would be mad for road …  eating the bit … I cut the field in front of me with the pole of my hurley.  I couldn’t stop it … the whole time the ball was passing out in front of me… a white ball … I loved a white ball. I reddened   the whole field around me… and God we got bet. I was never as mad for hurling as that day. I got disheartened completely with hurling ...  it took me two years to go back again”.  However, he took up the game at the start of the 1935 season.



The Blues won the Cup in 1935 and in 1936 – the Cup Championship double was achieved for the third time in seven years. But 1936 was the beginning of the end of a great era of Newmarket hurling and even though Patrick played senior until 1942, there were no more major honours for him.

But there is one further game worth recalling – a semi-final game in the 1939 Cup Competition against Feakle. Mick O’Rourke, interviewed   a number of years ago referred   to this game and stated that the Hound gave a most extraordinary performance from, would you believe, full-back. He totally dominated the game and actually went up the field and scored a goal. Why did he play full-back? Because   he  was  ill and  felt  he  would  not  have  the energy  for an outfield position!! Actually, he informs us that he did not want to go to the game but Micko “Gunner” persuaded   him on the morning of the game to go. The Hound attributes his performance to the fact that he travelled to the game on the back of a lorry and he states ‘it shook the guts out of me!’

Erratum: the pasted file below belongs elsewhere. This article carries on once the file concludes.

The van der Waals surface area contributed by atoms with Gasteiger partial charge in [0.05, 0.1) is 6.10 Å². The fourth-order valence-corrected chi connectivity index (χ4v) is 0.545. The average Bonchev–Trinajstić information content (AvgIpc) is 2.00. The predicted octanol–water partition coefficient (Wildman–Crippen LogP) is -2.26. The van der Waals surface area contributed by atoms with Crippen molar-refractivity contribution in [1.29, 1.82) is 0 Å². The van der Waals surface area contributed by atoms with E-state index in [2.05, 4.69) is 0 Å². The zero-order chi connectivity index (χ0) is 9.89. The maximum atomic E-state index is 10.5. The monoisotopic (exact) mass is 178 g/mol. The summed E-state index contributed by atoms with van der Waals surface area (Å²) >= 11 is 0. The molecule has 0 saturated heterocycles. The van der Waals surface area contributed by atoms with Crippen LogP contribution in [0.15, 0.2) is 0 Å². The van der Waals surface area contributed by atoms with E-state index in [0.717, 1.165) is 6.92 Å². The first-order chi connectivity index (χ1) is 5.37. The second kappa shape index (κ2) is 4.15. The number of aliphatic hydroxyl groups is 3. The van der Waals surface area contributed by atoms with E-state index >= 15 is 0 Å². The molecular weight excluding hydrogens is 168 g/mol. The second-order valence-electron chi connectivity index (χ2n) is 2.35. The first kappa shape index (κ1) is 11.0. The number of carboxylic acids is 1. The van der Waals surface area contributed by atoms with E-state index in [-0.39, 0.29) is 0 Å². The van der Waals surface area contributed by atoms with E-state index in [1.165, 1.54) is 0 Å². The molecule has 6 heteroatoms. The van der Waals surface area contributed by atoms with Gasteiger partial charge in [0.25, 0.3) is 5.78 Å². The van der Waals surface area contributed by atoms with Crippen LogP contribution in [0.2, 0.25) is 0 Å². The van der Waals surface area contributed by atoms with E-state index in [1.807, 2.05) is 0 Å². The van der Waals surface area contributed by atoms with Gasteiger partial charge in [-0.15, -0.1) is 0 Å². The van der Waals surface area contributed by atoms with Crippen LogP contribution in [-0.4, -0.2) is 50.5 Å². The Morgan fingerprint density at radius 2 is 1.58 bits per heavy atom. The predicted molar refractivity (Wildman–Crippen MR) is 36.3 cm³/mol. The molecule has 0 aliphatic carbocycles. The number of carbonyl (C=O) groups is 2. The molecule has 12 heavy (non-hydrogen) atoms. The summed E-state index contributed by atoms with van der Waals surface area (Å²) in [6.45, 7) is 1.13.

Patrick’s final game of hurling was for Newmarket juniors in the 1943 Championship Final against Tradaree. We conclude with a few random recollections from Patrick. He tells us that he enjoyed his hurling immensely.  He never bothered to collect his medals stating that. he played purely for enjoyment.  He rates John Joe Doyle as the outstanding Newmarket hurler of his time. He considers Tull Considine to have been an outstandingly skillful mid-field player for Ennis and Clare, and states that Tull’s duels with our own Bocky Connery were of epic proportions.  He is also proud of the hurling achievements of his nephew, Paddy. We congratulate The Hound on his hurling and wish him many years of good health.